In my opinion, everyone is intelligent. Intelligence doesn’t mean knowing everything; it means knowing something. Not everybody can score an A in their classes, or understand a book, or even know how to cook. However, that doesn’t mean that they cannot play soccer or even write a good story. President Barack Obama is a very smart man. I have never seen someone who can give such an effective speech. Still, I’d like to see him play FIFA 13 against me on Playstation 3. One day, after receiving a high honors diploma, I met an illiterate man, a friend of my parents. “Good job” the man said. “I know that you are very smart. However, I have two questions for you. One is a mathematical problem, and the other one you must think about many times before you answer.” It didn’t take me more than two minutes to figure out the math problem. However, I couldn’t find an answer to the other question, which was: How would a mute man ask a blind and deaf man for a cigarette? Everyone has intelligence. No matter the situation, there is always someone who can figure out the solution. And this person can be a president, a professional, a student, or even an illiterate.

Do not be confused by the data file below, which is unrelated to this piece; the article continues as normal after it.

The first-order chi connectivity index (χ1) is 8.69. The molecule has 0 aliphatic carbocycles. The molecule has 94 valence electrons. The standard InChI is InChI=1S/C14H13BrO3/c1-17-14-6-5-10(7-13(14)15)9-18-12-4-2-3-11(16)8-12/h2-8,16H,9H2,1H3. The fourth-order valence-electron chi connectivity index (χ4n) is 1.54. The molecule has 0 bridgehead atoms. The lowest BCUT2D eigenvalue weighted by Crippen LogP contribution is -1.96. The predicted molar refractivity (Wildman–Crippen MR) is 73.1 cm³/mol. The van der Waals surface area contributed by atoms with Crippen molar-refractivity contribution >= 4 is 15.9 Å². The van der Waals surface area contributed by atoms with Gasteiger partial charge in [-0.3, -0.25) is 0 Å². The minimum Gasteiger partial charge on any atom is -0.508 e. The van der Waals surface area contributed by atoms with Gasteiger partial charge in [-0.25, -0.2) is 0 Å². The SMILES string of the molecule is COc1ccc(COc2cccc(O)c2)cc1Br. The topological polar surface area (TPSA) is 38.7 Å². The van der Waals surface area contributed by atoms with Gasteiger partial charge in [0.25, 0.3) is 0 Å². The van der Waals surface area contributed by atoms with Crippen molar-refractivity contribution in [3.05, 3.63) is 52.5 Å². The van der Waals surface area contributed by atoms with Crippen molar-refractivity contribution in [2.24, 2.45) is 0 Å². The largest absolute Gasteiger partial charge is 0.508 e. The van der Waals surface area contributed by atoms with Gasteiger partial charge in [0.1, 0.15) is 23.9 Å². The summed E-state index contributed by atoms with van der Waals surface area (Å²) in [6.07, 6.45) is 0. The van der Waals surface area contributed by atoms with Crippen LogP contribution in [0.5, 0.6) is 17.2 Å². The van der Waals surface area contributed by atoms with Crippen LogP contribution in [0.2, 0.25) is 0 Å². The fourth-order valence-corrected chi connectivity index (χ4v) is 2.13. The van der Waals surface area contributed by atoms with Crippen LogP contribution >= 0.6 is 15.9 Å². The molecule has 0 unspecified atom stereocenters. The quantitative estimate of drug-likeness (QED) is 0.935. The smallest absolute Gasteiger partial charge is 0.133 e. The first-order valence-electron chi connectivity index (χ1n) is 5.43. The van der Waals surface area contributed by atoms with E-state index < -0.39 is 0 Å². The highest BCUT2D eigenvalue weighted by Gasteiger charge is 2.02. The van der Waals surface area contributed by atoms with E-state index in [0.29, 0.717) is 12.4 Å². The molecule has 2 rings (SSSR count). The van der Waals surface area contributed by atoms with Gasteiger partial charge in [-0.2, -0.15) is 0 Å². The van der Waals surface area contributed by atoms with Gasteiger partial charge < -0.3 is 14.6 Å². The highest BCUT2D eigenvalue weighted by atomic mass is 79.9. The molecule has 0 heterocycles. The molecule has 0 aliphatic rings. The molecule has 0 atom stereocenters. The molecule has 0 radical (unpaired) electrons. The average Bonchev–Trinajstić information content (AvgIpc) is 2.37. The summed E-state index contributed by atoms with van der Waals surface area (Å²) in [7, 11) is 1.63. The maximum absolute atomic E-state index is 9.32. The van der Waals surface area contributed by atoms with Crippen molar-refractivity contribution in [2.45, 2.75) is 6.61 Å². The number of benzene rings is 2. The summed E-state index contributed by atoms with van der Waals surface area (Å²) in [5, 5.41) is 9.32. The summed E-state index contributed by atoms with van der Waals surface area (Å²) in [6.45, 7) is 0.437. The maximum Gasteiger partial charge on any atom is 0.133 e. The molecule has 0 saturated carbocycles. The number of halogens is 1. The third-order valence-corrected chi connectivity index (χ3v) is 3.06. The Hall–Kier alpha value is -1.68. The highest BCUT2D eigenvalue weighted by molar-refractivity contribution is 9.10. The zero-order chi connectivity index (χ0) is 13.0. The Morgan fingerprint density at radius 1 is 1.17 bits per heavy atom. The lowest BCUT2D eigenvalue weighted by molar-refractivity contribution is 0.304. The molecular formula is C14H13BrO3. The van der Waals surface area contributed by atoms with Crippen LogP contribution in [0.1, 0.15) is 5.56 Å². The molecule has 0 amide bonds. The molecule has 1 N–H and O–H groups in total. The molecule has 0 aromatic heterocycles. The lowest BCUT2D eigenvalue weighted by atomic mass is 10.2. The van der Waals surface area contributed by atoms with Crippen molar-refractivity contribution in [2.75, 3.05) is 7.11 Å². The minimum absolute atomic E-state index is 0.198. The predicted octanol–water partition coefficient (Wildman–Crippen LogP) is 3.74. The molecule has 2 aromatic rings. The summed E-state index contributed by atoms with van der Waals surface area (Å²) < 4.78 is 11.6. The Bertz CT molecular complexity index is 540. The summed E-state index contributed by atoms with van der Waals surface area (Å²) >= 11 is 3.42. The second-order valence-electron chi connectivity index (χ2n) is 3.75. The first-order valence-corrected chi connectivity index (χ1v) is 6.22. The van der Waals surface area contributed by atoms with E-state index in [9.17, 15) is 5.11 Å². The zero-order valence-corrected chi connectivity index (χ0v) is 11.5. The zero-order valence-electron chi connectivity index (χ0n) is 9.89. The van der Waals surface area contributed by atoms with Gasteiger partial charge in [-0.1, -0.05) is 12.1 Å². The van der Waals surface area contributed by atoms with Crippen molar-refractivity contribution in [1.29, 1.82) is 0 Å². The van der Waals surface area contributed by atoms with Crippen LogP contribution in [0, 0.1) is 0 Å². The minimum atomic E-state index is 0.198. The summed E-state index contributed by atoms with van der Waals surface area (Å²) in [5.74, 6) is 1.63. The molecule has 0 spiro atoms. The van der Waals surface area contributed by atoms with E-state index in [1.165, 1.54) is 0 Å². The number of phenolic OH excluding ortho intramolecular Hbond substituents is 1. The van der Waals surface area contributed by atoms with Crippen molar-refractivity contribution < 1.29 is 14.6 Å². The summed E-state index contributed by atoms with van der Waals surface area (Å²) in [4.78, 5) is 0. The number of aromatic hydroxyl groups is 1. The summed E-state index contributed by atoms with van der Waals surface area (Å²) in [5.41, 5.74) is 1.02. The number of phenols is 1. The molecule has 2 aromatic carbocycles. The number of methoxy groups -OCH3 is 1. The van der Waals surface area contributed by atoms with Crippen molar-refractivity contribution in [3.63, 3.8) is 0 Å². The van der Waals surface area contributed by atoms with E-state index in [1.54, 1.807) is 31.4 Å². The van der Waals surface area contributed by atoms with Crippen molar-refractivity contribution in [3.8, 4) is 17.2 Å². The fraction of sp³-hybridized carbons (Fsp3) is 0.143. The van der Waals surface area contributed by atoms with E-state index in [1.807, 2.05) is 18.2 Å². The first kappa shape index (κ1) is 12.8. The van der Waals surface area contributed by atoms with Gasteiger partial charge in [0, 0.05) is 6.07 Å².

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Intelligence is defined as general cognitive problem-solving skills. A mental ability involved in reasoning, perceiving relation- ships and analogies, calculating, learning quickly. It is also taking advantage of all the opportunities that are given to you. When I moved to the United States from El Salvador, in 2009, I was constantly thinking about “The American Dream” -- even though I didn’t have any idea what it really was about it. My family and I moved here to have a better life, more chances for success. I knew that I was going to a new country, with new people and a different culture, language, and traditions. The best way to show intelligence was to adapt to a new environment. I knew that language was going to be my biggest problem. I decided to work really hard in class, watch TV in English, and stay after school to receive extra help. That was a smart decision. Instead of focusing on learning English, I could have done something else. Play video games or watch TV in Spanish. Now, I’m writing in English to define the word intelligence, and, hopefully, after you read this essay, you are going to have a good perspective about it. Intelligence is reflected when you make a decision and you have positive consequences.